Thanks Mr. Stebbins. I think I will just wait until it arrives in Australia as Im pretty short on cash at the moment. I look forward to reading the book when I get it though and if its anywhere near or even better than your Dennis book then I will defiantely enjoy it.
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MBE
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« Reply #108 on: June 06, 2007, 12:57:34 AM »

Just wanted to say I finished the David Marks book and find it excellent. I thought it was funny that Amazon US sent me an English copy with all the colour slang but it was great and I really do have a much better feel for Dave's talent. I am going to track down vinyl copies of the Moon and Marksmen stuff asap. Thanks for another fine work.
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John
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« Reply #109 on: June 06, 2007, 07:57:38 AM »

I thought it was funny that Amazon US sent me an English copy with all the colour slang

"Slang"?
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MBE
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« Reply #110 on: June 06, 2007, 01:06:03 PM »

Well perhaps I should say the English version of english. For instance Brian and Murry both had a thing for Dave's mum.
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Jon Stebbins
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« Reply #111 on: June 06, 2007, 02:37:48 PM »

Hi, Glad you enjoyed the book MBE. I agree the UK edit is a bit weird for a California bloke like me-self who uses the word "dude" way too much. I have a feeling that when re-prints start happening the orig. (non UK) edit might surface, figured all the U.S. copies would have had this, but perhaps the first wave of sales in the U.S. are part of the first UK pressing...just a guess. No one tells me what's actually going on..such is the life of a tortured artist. On the upside, if you can get around the occasional British-ism in the wording, the edit they used in the book is VERY true to what David and I wanted. There were no major cuts or alterations to the text...they pretty much printed the exact manuscript we turned in...just fancied up the language in a few minor ways. The story and the facts are all there, and the tone is definitely the one I wrote.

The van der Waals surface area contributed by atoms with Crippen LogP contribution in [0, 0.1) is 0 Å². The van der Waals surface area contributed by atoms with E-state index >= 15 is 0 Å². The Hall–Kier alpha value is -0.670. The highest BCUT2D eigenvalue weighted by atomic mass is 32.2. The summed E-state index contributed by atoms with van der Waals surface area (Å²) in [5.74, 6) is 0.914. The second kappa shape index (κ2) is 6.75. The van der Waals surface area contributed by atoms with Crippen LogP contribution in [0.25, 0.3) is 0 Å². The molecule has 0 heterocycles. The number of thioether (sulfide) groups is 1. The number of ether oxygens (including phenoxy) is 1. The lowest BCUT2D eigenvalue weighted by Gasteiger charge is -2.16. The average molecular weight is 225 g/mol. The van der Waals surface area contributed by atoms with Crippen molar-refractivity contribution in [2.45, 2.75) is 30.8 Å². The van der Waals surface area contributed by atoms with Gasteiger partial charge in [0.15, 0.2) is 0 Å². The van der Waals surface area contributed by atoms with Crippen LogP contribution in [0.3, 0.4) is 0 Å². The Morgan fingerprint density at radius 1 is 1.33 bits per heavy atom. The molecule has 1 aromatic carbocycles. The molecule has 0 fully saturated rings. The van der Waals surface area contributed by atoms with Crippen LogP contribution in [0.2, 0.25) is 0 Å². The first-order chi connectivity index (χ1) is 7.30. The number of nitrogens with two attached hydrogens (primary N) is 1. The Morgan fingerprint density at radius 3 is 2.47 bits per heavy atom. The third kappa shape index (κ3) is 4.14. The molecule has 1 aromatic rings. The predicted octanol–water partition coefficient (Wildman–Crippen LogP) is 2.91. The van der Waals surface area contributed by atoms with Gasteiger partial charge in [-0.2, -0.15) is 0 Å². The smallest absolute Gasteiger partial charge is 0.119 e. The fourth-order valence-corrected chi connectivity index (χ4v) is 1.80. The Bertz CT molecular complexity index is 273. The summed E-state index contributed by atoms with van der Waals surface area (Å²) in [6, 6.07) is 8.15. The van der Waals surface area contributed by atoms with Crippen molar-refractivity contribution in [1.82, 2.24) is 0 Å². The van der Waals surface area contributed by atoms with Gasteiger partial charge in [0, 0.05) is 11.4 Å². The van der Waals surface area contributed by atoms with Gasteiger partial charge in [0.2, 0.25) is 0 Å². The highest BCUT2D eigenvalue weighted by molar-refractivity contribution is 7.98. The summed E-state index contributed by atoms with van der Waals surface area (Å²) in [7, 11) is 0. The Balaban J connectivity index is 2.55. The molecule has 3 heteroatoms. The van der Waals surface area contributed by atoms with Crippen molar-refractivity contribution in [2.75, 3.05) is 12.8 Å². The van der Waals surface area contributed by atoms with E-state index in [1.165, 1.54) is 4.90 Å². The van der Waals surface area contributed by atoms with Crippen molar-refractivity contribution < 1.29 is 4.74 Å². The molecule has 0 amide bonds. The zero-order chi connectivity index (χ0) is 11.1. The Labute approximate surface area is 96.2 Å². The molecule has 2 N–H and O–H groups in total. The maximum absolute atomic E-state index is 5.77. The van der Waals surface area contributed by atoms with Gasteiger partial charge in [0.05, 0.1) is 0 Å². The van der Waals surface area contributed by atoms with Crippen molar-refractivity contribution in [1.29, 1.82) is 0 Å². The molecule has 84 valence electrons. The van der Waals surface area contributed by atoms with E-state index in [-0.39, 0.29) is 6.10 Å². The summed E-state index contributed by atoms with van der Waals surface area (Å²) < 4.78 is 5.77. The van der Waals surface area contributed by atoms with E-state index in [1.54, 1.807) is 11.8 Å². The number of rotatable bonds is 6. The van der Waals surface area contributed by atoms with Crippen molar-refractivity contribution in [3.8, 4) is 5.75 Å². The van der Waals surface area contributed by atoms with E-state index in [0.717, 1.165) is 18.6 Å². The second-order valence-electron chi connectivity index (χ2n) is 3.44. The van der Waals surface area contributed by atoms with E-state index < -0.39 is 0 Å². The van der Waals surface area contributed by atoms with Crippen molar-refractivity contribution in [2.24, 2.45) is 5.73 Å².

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MBE
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« Reply #112 on: June 06, 2007, 05:06:47 PM »

Tell you the truth the English rewrite didn't impede my enjoyment of it in any way. If anything it was fun picking it out. It really makes the reader realize that the Beach Boys are real people with similar backgrounds to many of us.
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Andrew G. Doe
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« Reply #113 on: June 08, 2007, 12:31:45 AM »

Personally, old chap, I found the UK edition to be top hole, absolutely spiffing, what ?  Cool
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« Reply #114 on: June 16, 2007, 09:57:42 AM »

Just finished the book and found it fascinating - particularly the attempts by Mike to bring David back, first in the Surf's Up 70-71 era - apparently to replace Bruce - and then later in the 90's to replace Al!  It's a shame so little of David's guitar mastery and overall muscianship has not been committed to vinyl or CD - I'd love to hear more of the songs and tracks described by Jon in the book.  I think about how great it would have been to have David and Dennis collaborate on his solo projects, they were really kindred spirits, and Dennis would have benefitted tremedously from David's musical arranging and playing skills - maybe Poops and Bamboo would have been released!  But then I realize such a partnership would not have been good for David healthwise.
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« Reply #115 on: June 16, 2007, 12:46:28 PM »